Serve Legal, which provides retailers with an independent audit of compliance with age-restrictive sales legislation, reported that supermarkets passed 87% of its age-verification check tests.
The company conducted some 40,000 test visits in 2015.
Petrol stations (84%) and convenience stores (83%) showed similar levels of diligence.
Scotland has the most compliant retailers in the UK with a 90% pass rate.
However, compliance among online retailers lags far behind their bricks-and-mortar counterparts.
Only 44% of age check tests were passed by the over 1,000 internet retailers tested by Serve Legal in the last three years.
Ed Heaver, director of Serve Legal, said: “The culture of continual, well-managed test and inspection programmes adopted by the majority of UK supermarkets and high-street retailers is undoubtedly driving improvements in compliance.
“We believe this positive commitment to responsible retailing is a significant contributing factor in reducing access to alcohol – and other age-restrictive products – by underage people.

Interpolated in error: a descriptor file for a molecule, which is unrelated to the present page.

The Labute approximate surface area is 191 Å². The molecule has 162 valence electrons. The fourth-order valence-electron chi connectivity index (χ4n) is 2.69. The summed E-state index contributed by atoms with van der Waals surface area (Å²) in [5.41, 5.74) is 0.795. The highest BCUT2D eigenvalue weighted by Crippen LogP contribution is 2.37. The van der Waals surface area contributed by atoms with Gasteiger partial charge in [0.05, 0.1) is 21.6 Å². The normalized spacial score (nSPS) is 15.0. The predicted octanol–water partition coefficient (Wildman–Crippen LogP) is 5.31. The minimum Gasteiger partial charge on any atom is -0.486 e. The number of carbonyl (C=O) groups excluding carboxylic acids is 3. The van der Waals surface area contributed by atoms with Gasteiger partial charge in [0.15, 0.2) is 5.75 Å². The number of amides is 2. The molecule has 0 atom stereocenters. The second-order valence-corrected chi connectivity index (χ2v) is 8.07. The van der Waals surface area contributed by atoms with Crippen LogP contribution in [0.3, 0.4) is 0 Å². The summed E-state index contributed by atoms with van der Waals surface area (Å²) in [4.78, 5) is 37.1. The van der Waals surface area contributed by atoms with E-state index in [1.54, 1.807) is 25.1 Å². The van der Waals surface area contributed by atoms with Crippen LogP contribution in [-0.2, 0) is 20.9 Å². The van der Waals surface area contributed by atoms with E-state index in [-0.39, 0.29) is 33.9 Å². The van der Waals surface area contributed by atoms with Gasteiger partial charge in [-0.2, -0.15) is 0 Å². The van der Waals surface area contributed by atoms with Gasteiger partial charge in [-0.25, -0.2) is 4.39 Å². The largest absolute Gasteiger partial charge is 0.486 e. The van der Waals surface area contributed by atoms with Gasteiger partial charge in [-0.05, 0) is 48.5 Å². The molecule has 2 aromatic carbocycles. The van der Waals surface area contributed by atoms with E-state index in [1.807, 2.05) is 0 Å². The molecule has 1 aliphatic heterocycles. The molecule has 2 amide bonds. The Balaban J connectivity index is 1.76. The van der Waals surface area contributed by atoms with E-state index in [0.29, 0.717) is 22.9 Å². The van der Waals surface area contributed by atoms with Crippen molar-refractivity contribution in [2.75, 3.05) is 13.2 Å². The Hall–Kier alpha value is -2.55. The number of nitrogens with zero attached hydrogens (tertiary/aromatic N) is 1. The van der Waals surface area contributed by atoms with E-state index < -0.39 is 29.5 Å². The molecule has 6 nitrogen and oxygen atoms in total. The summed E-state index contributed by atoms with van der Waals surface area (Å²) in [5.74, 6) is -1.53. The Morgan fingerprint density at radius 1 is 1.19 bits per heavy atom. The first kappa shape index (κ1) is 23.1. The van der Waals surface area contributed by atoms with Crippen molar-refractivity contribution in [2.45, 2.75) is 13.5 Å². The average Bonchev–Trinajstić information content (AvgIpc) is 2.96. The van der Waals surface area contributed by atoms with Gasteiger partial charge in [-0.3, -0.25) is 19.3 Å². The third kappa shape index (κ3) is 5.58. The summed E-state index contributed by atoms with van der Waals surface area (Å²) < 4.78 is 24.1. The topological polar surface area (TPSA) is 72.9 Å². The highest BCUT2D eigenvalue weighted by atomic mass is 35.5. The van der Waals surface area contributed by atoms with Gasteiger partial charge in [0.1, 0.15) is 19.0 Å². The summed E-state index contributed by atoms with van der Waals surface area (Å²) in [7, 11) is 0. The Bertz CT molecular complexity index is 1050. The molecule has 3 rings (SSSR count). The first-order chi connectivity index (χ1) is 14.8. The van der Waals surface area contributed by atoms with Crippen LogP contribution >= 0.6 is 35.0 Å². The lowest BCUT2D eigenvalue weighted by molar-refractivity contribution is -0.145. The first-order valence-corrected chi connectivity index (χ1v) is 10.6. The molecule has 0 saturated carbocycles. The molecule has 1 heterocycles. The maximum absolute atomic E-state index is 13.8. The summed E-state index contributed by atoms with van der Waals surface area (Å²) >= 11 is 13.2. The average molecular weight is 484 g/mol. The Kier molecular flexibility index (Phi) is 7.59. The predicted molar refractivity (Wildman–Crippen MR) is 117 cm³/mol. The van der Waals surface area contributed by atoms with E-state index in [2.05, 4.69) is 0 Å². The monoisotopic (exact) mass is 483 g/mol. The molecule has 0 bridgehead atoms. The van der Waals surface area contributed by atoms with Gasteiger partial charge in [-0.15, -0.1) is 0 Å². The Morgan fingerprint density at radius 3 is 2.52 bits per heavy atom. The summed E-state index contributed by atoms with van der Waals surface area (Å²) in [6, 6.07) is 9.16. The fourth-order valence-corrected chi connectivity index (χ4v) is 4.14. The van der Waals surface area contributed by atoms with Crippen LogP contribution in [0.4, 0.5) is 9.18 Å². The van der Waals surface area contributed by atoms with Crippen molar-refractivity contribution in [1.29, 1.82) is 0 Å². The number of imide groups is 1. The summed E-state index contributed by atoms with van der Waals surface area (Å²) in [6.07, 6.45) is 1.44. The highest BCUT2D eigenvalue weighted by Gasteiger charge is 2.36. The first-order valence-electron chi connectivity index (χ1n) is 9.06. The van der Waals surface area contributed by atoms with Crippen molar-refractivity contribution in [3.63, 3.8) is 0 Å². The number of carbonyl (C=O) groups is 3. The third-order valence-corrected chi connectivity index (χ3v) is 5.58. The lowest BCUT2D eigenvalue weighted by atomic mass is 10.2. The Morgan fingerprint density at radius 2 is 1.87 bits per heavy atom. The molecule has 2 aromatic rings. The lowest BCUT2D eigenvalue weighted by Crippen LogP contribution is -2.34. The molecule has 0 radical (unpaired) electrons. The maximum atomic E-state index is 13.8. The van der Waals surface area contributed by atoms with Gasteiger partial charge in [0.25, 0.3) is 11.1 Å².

“Many of the retailers we work with build our data into their shop floor training and in-store operational systems to ensure they’re not breaking the law.
“However we are concerned about the delivery practices of online retailers – including supermarkets – where there is little evidence that age verification checks are taking place.
“The law requires that delivery companies request ID from the recipient on the doorstep if the delivery contains any age-restricted products, including alcohol.
“That is simply not happening,” he said.
According to Drinkaware, 43% of young people aged 10-17 say they have had an alcoholic drink, 12% of whom experienced harm as a result.
Serve Legal conducts some 100,000 mystery shopper-style tests on behalf of a range of clients each year, from major multiples to single-site independent retailers.
Serve Legal’s team of shoppers purchase an age-restricted item and record key information about the transaction, including whether ID was requested, a description of the server, a till receipt and other key facts.
All shoppers are young-looking and should be asked to provide ID to complete the transaction.
If a visitor is required to provide official ID – a passport, photocard driving licence or PASS accredited ID – then the shop passes the test.
If the shopper is not asked for ID, or if another kind of ID is accepted as proof of age, then the shop fails.